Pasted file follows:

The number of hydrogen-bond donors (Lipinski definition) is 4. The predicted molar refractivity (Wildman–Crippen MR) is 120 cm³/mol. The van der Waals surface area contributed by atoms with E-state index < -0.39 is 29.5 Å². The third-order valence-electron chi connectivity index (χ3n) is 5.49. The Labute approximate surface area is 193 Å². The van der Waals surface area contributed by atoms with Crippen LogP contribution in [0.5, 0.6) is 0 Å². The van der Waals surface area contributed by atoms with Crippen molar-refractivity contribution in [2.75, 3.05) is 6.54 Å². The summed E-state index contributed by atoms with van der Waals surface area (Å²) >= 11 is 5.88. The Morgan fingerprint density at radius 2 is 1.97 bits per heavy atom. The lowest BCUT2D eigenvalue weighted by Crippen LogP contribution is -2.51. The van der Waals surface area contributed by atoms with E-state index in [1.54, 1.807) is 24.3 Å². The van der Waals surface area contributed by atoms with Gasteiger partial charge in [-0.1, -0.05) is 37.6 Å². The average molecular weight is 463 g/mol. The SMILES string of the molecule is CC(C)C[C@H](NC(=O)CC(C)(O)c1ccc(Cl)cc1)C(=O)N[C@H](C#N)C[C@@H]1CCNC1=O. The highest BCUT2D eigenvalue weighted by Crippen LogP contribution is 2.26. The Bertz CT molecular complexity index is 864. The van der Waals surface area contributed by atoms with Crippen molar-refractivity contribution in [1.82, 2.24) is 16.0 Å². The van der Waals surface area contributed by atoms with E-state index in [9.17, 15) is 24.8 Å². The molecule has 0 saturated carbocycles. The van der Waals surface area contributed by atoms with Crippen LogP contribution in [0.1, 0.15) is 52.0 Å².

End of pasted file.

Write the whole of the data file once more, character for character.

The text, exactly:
The number of hydrogen-bond donors (Lipinski definition) is 4. The predicted molar refractivity (Wildman–Crippen MR) is 120 cm³/mol. The van der Waals surface area contributed by atoms with E-state index < -0.39 is 29.5 Å². The third-order valence-electron chi connectivity index (χ3n) is 5.49. The Labute approximate surface area is 193 Å². The van der Waals surface area contributed by atoms with Crippen LogP contribution in [0.5, 0.6) is 0 Å². The van der Waals surface area contributed by atoms with Crippen molar-refractivity contribution in [2.75, 3.05) is 6.54 Å². The summed E-state index contributed by atoms with van der Waals surface area (Å²) >= 11 is 5.88. The Morgan fingerprint density at radius 2 is 1.97 bits per heavy atom. The lowest BCUT2D eigenvalue weighted by Crippen LogP contribution is -2.51. The van der Waals surface area contributed by atoms with E-state index in [1.54, 1.807) is 24.3 Å². The van der Waals surface area contributed by atoms with Gasteiger partial charge in [-0.1, -0.05) is 37.6 Å². The average molecular weight is 463 g/mol. The SMILES string of the molecule is CC(C)C[C@H](NC(=O)CC(C)(O)c1ccc(Cl)cc1)C(=O)N[C@H](C#N)C[C@@H]1CCNC1=O. The highest BCUT2D eigenvalue weighted by Crippen LogP contribution is 2.26. The Bertz CT molecular complexity index is 864. The van der Waals surface area contributed by atoms with Crippen molar-refractivity contribution in [1.82, 2.24) is 16.0 Å². The van der Waals surface area contributed by atoms with E-state index in [9.17, 15) is 24.8 Å². The molecule has 0 saturated carbocycles. The van der Waals surface area contributed by atoms with Crippen LogP contribution in [0.1, 0.15) is 52.0 Å².